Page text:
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Buy experiences

Johnson's Rule of Savings: The person in the nursing home with the best stories, not the most money, wins.

When we participants in a recent workshopwere asked to place ourselves into groups that represented how we felt about money, I was a bit torn. Our choices were Saver, Spender, Avoider, and Monk. The first two categories are self-explanatory and the Avoider perhaps should be called the Procrastinator. But the Monk, as I understood it, believes thinking about money is somewhat irrelevant. I was the only person in that group.

I don't much like thinking about money. It's boring. I can't tell you how much my networth is or my annual salary (very accurately anyway). Long ago I set it up so I automatically max out my 403B contributions and I don't see what goes into my state retirement fund. I make my mortgage and no-interest car loan payments every month. I always pay the balance of my credit card. I like money for what it will buy, not as a means of keeping score or rating one' success in life. I just want enough money to buy everything I want - and pray my needs and wants remain fairly humble. When I croak, my plan is to neither be a burden nor a jackpot to my family.

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Research (and personal experience) shows that spending on experiences rather than things makes a person happier. I spend money on travel, on books, on technology toys - and on my grandchildren. Increasingly, I try to find ways to purchase experiences (or future experiences) for them as well: vacations, summer camps, swimming pool memberships, college costs, theater performances, etc. As precocious 11-year-old grandson Paul wrote recently: "Thanks for the toys, books, and food, but especially for the quality family time." He gets it.

A question that has been at the back of my mind is "When we buy computers are we buying things or are we buying experiences?" While they are virtual experiences to be sure, the ability to create, to inhabit a virtual world, and to communicate all are more about having an experience than having a device. Pretty good rationalization, huh?

But I'll make dang sure the virtual experiences don't ever replace the physcial ones.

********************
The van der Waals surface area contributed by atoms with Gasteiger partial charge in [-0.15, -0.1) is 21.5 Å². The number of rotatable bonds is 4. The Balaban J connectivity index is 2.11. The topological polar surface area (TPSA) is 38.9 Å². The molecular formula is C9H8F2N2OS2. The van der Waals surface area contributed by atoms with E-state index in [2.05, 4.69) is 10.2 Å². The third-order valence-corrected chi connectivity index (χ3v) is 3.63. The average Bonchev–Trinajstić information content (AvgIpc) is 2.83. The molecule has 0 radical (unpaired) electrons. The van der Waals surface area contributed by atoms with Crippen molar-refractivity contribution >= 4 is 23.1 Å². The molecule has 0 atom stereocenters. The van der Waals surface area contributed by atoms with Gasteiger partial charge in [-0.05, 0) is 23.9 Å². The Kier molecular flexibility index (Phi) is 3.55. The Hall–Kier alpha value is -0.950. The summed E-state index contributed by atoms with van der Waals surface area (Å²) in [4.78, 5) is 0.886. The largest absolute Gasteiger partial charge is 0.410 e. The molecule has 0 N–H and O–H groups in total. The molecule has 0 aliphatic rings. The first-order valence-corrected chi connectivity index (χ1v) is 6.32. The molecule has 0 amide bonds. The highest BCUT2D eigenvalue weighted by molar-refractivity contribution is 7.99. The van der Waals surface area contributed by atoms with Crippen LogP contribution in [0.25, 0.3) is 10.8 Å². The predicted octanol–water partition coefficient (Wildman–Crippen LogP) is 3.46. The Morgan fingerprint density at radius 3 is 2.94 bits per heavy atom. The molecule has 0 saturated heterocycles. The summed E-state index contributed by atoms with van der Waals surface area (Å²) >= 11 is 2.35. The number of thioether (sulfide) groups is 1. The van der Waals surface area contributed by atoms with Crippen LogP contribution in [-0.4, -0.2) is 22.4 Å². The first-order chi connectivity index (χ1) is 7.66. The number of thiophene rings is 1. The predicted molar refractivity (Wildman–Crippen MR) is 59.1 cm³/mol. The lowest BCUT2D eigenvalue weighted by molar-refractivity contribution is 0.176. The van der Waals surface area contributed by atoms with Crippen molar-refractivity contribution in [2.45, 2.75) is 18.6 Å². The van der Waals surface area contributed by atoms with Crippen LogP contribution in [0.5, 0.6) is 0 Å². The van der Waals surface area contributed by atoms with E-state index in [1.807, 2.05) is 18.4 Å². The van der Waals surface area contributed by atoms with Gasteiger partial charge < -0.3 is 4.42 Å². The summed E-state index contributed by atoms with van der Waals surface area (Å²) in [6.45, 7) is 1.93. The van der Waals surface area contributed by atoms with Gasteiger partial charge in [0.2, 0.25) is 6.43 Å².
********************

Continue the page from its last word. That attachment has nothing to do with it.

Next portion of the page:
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Reader Comments (3)

Well said - and may we both win the lottery so we can buy all of the experiences we can!

April 28, 2012 | Unregistered CommenterKenn Gorman

Not sure our "dang sure" will resonate after we're dead--my hope is that we remind our children and our grandchildren what matters.

Which reminds me--I need to buy a clam rake for my nephew. Had he never been on a tidal flat, he'd never know he wanted one.

I like your idea of buying "experiences," but packaging life's moments into experiences is like meta-hubris. I mean that kindly, I do the same thing.

Not sure you need these rambling words, but I maybe here's the part that matters--that Paul gets it at 11 yo means the rest of us can depart a little easier. So long as a few children get it. we're going to be OK.

April 28, 2012 | Unregistered CommenterMichael Doyle

Hi Kenn,

Maybe I could handle winning the lottery at my current age, but I honestly think doing so would have ruined my life if I had done so when young. I'd probably be dead of a drug overdose or disease and certainly not have known the pleasure that solving problems at work could bring. I cannot envision not having lived a life of work and challenge.

Of course I wouldn't turn the money down today. I suppose it would help my odds if I actually BOUGHT a lottery ticket, huh?

Thanks for the comment,


Thanks, Michael, for the thoughts. And yes, I need and appreciate them. As you could probably tell, posts like this are more about thinking aloud than coming to conclusions.

I suspect my "packaging" experiences into vacations etc. with the grandsons is partially a result of being a 7+ hour drive away from them and trying to cram as much living into the time we have together as possible. Given the choice, I would live next door to them and spoil them just a little bit each day.

Go buy your clam rake and have a feast!

Thanks for the comment,


April 29, 2012 | Registered CommenterDoug Johnson

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